Ever since I started writing about Joseph Ratzinger in the late 1990s, two qualities about the man impressed me. The first was his quiet but clear love of Christ as a living Person rather than the vague abstraction of liberal, often atheist theologians. The second was Ratzinger’s genuine humility.
Which brings me to what I think will be this great Pope’s last legacy….. arguably the most intellectual pope to sit in Peter’s Chair for centuries…..As Benedict spelt out in four key addresses that repay careful re-reading—the famous 2006 Regensburg lecture, his 2008 address to the French intellectual world, his speech to the Bundestag in 2011, and his remarks to the world of British politics in 2010 in Westminster Hall (the site, not coincidentally, of St Thomas More’s show-trial in 1535)—man, especially Western man, has lost confidence in reason’s power to know more-than-empirical truth.
And what’s the result? It means very basic discussions in the realms of politics and universities are no longer conducted along the lines identified long ago by figures such as Aristotle and Aquinas. Instead it’s all about power, who is stronger, and who can evoke the highest degree of sentimental humanitarianism from people looking for guidance in increasingly incoherent societies.
David Goldman, ‘I Have a Mustard Seed, and I’m Not Afraid to Use It’
Pope Benedict's commitment to theological truth as he understood it at the expense of political correctness is unique among today's religious leaders….The West has lost a great spiritual leader. We will be hard put to find another like him.
Andrew Klavan, Turn Out the Lights of Europe When You Leave, Pope
I think Joseph Ratzinger — aka Pope Benedict XVI — is one of the greatest men of the age — possibly the only great man of the age — and almost certainly the last great man Europe will produce. As far as I’m concerned, he should turn the continent’s lights out as he steps down at the end of the month.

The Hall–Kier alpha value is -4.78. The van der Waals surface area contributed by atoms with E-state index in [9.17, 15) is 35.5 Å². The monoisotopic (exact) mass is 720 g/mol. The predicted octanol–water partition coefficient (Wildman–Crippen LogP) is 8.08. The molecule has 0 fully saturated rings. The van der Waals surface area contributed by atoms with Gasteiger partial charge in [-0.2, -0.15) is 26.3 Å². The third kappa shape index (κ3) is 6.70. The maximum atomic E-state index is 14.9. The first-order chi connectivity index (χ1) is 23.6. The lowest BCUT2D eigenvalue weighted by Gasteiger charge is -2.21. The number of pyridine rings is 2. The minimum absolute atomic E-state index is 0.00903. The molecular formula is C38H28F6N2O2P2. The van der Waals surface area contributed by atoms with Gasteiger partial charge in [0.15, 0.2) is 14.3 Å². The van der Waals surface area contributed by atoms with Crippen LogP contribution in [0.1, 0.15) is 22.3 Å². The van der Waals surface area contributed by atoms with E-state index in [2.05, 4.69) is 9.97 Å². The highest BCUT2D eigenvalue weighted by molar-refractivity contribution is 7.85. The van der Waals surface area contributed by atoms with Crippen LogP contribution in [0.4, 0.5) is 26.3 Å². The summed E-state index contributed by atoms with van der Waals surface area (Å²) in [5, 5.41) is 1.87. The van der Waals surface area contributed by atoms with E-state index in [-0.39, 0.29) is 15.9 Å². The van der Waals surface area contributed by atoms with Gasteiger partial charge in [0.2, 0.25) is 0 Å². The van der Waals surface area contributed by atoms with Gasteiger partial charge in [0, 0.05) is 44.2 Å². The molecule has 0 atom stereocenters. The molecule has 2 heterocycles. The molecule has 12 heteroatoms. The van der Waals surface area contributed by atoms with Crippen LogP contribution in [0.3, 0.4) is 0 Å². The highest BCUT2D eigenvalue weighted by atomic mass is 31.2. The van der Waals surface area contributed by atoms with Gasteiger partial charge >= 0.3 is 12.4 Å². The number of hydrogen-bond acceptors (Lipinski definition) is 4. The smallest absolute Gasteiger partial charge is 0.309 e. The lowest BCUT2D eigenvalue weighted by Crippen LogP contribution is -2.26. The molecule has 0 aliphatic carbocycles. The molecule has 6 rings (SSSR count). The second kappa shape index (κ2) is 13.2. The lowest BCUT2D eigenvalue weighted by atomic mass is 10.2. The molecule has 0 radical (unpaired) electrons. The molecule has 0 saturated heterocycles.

The Vatican Insider The Opus Dei and Benedict XVI’s “silent clean-up" operation
Richard Fernandez discusses the possibility the new Pope will be a non-European in After Benedict
the identification of Christianity with Europe is over now. And perhaps Benedict will be remembered a herald of that sea-change.Posted by Jill Fallon at February 12, 2013 2:08 PM | Permalink
One immediate effect of the broken linkage is that it will no longer be possible to depict Christianity as a “white man’s” or “colonial” religion. The only people who will continue to parrot that line will be those on the Left who after all live mostly in the past. But more importantly it will allow Christianity to sharpen the distinctions between itself and the only indigenous world-religion of Europe: Marxism and its derivatives.
For Christianity is fundamentally at philosophical opposition to the zeitgeist of the PC West. Thus, newly freed, the way will lie open to a debate over such things as the nature of truth, the sacredness of human life, the possibility of transcendence. Such questions can be openly discussed again